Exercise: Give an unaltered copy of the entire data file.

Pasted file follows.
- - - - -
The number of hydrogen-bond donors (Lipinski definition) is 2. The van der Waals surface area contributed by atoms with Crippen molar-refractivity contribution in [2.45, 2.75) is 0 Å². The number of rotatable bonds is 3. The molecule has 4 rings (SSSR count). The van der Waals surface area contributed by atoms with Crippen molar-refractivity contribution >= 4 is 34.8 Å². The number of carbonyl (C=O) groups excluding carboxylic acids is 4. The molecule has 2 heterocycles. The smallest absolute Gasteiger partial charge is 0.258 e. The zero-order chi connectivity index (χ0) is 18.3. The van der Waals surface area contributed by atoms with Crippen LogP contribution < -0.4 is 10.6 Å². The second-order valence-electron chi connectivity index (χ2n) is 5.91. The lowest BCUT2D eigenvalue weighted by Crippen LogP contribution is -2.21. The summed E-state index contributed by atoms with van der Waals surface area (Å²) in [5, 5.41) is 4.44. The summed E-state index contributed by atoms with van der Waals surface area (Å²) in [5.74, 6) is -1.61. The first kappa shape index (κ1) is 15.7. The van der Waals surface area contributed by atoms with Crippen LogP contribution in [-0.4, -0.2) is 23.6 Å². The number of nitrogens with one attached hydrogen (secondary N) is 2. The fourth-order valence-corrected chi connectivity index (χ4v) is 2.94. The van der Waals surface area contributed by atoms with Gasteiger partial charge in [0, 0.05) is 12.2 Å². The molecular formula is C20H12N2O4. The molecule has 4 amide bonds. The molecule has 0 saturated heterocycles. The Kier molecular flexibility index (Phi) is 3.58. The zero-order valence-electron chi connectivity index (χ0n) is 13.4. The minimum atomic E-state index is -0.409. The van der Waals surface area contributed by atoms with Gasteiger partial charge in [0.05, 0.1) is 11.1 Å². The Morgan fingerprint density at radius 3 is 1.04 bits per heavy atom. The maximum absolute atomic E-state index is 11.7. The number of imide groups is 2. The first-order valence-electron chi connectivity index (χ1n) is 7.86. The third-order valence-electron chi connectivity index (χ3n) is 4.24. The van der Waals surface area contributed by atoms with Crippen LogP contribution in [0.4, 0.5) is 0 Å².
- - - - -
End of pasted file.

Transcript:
The number of hydrogen-bond donors (Lipinski definition) is 2. The van der Waals surface area contributed by atoms with Crippen molar-refractivity contribution in [2.45, 2.75) is 0 Å². The number of rotatable bonds is 3. The molecule has 4 rings (SSSR count). The van der Waals surface area contributed by atoms with Crippen molar-refractivity contribution >= 4 is 34.8 Å². The number of carbonyl (C=O) groups excluding carboxylic acids is 4. The molecule has 2 heterocycles. The smallest absolute Gasteiger partial charge is 0.258 e. The zero-order chi connectivity index (χ0) is 18.3. The van der Waals surface area contributed by atoms with Crippen LogP contribution < -0.4 is 10.6 Å². The second-order valence-electron chi connectivity index (χ2n) is 5.91. The lowest BCUT2D eigenvalue weighted by Crippen LogP contribution is -2.21. The summed E-state index contributed by atoms with van der Waals surface area (Å²) in [5, 5.41) is 4.44. The summed E-state index contributed by atoms with van der Waals surface area (Å²) in [5.74, 6) is -1.61. The first kappa shape index (κ1) is 15.7. The van der Waals surface area contributed by atoms with Crippen LogP contribution in [-0.4, -0.2) is 23.6 Å². The number of nitrogens with one attached hydrogen (secondary N) is 2. The fourth-order valence-corrected chi connectivity index (χ4v) is 2.94. The van der Waals surface area contributed by atoms with Gasteiger partial charge in [0, 0.05) is 12.2 Å². The molecular formula is C20H12N2O4. The molecule has 4 amide bonds. The molecule has 0 saturated heterocycles. The Kier molecular flexibility index (Phi) is 3.58. The zero-order valence-electron chi connectivity index (χ0n) is 13.4. The minimum atomic E-state index is -0.409. The van der Waals surface area contributed by atoms with Gasteiger partial charge in [0.05, 0.1) is 11.1 Å². The Morgan fingerprint density at radius 3 is 1.04 bits per heavy atom. The maximum absolute atomic E-state index is 11.7. The number of imide groups is 2. The first-order valence-electron chi connectivity index (χ1n) is 7.86. The third-order valence-electron chi connectivity index (χ3n) is 4.24. The van der Waals surface area contributed by atoms with Crippen LogP contribution in [0.4, 0.5) is 0 Å².